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Three Questions with Nikhil P. Yerawadekar

Nikhil P. Yerawadekar
What creative things do you have going on right now?

My band Low Mentality, which is in its third year of existence, is my creative outlet. I think of it as a rock band but there is a very heavy influence from all the African and Caribbean music that I have been working with over the years so the music is all very danceable and groovy. I write songs about whatever I want and am lucky to be performing them with a great crew of pals (including the one and only Timothy Allen of Antibalas on bass). We just released a 45 on 3rd Generation Recordings and we’re gonna be putting out our debut album next year. This past year we have also starting performing as the backing band for the legendary Ethiopian keyboardist Hailu Mergia, which has been an incredible, mind-expanding collaboration and exploration.

Hailu Mergia with Low Mentality

Hailu Mergia with Low Mentality. From tadias.com

I’m also working on my first-ever film score right now. I am trying to keep the project a bit of a surprise, but I’m comfortable saying a lot of people (hundreds of thousands?) are going to see it. The excitement of being involved is still outweighing the fact that I barely know what I’m doing. It’ll turn out great I’m sure.

What was your favorite Antibalas show/moment of the past few months
I’ve had a lot of unforgettable experiences with Antibalas this year– playing the beautiful music of Paul Simon at Carnegie Hall, my having my first experience ever playing a show in an NBA arena… It’s kind of hard to pick. But our show in Ecuador in March still stands out as one of the most life-affirming concert experiences I’ve ever had. Seeing people of all ages getting down to our music was really eye- and soul-opening. Everybody in the theater was really TOGETHER, in a way that you don’t often see in NYC. It reminded me that when you create a good feeling it can be enjoyed by everyone, and that prioritizing hipness in your expression is the wrong way to go. The trip to the hot springs up in the mountains the following day was also sublime (shouts to Martín for the hot springs knowledge).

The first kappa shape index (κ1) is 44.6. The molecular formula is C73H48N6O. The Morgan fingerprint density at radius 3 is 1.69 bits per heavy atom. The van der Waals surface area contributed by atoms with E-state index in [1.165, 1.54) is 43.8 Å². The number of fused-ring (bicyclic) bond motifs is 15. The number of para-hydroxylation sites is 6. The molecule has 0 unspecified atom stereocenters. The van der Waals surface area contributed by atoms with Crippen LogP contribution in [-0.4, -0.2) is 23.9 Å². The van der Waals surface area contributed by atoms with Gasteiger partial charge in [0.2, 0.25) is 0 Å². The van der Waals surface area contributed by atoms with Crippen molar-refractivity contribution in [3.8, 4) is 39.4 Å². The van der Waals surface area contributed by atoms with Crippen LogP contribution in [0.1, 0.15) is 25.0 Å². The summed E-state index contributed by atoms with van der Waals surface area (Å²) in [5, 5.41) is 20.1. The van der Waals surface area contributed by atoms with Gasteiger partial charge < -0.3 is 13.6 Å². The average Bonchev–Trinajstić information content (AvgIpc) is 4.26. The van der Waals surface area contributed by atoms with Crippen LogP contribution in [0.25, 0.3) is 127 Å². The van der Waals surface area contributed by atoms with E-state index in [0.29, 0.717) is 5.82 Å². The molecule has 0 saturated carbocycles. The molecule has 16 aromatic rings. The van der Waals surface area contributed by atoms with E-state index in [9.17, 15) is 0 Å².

What do you most worry about and what are you doing about it?
Well, our most recent Republican presidential candidate Mitt Romney said, “corporations are people too,” and perhaps the world’s most influential living musician Jay-Z said, “I’m not a businessman, I’m a business, man.” Today it feels like almost every form of public expression is mitigated by corporate attitudes, if not by corporations themselves directly. The access created by new media has allowed for people to be able to spread serious messages, but they usually have to elicit extreme reactions like shock or outrage in order to be heard through the surrounding advertisement. As someone who has never really fit into the social categories of people around me, I am really aware of how this pressure to condense messages can be damaging to people who already struggle to have their voices heard. I am concerned that the things we see now as being convenient and efficient will ultimately divide us further. What I’m doing about it is to continue running my mouth, but mainly because I can’t help it.
Where can people find out more about what you’re doing?

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